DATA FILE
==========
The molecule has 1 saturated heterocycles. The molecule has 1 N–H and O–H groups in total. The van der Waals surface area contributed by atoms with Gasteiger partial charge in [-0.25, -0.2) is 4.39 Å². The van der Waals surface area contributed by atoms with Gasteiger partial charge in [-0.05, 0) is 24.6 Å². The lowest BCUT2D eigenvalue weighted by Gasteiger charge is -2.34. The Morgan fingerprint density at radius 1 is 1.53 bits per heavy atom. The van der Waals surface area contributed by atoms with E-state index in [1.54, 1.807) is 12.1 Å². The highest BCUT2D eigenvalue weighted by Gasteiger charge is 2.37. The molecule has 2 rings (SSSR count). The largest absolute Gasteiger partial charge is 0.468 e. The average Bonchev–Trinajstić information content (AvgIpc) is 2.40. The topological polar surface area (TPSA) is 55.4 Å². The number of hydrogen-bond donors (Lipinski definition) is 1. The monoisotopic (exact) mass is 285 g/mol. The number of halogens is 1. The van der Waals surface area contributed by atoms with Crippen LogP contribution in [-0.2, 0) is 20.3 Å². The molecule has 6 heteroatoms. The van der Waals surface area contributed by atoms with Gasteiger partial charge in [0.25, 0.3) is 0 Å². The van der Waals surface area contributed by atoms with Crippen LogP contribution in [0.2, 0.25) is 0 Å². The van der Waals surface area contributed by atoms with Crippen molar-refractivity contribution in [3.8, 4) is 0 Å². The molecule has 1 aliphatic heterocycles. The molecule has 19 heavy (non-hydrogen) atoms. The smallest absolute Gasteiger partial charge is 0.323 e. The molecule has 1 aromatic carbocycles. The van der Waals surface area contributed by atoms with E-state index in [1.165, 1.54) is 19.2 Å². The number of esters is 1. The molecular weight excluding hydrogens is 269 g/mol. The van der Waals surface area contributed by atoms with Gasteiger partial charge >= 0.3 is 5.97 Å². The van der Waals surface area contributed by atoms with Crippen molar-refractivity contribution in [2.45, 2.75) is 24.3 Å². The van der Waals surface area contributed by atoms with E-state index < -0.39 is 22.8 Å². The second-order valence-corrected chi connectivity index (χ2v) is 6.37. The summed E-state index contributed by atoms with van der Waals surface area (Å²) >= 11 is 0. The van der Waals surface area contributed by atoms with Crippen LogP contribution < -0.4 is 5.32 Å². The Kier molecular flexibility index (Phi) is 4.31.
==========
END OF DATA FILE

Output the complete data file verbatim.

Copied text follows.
The molecule has 1 saturated heterocycles. The molecule has 1 N–H and O–H groups in total. The van der Waals surface area contributed by atoms with Gasteiger partial charge in [-0.25, -0.2) is 4.39 Å². The van der Waals surface area contributed by atoms with Gasteiger partial charge in [-0.05, 0) is 24.6 Å². The lowest BCUT2D eigenvalue weighted by Gasteiger charge is -2.34. The Morgan fingerprint density at radius 1 is 1.53 bits per heavy atom. The van der Waals surface area contributed by atoms with E-state index in [1.54, 1.807) is 12.1 Å². The highest BCUT2D eigenvalue weighted by Gasteiger charge is 2.37. The molecule has 2 rings (SSSR count). The largest absolute Gasteiger partial charge is 0.468 e. The average Bonchev–Trinajstić information content (AvgIpc) is 2.40. The topological polar surface area (TPSA) is 55.4 Å². The number of hydrogen-bond donors (Lipinski definition) is 1. The monoisotopic (exact) mass is 285 g/mol. The number of halogens is 1. The van der Waals surface area contributed by atoms with Crippen LogP contribution in [-0.2, 0) is 20.3 Å². The molecule has 6 heteroatoms. The van der Waals surface area contributed by atoms with Gasteiger partial charge in [0.25, 0.3) is 0 Å². The van der Waals surface area contributed by atoms with Crippen LogP contribution in [0.2, 0.25) is 0 Å². The van der Waals surface area contributed by atoms with Crippen molar-refractivity contribution in [3.8, 4) is 0 Å². The molecule has 1 aliphatic heterocycles. The molecule has 19 heavy (non-hydrogen) atoms. The smallest absolute Gasteiger partial charge is 0.323 e. The molecule has 1 aromatic carbocycles. The van der Waals surface area contributed by atoms with E-state index in [1.165, 1.54) is 19.2 Å². The number of esters is 1. The molecular weight excluding hydrogens is 269 g/mol. The van der Waals surface area contributed by atoms with Gasteiger partial charge >= 0.3 is 5.97 Å². The van der Waals surface area contributed by atoms with Crippen molar-refractivity contribution in [2.45, 2.75) is 24.3 Å². The van der Waals surface area contributed by atoms with E-state index < -0.39 is 22.8 Å². The second-order valence-corrected chi connectivity index (χ2v) is 6.37. The summed E-state index contributed by atoms with van der Waals surface area (Å²) >= 11 is 0. The van der Waals surface area contributed by atoms with Crippen LogP contribution < -0.4 is 5.32 Å². The Kier molecular flexibility index (Phi) is 4.31.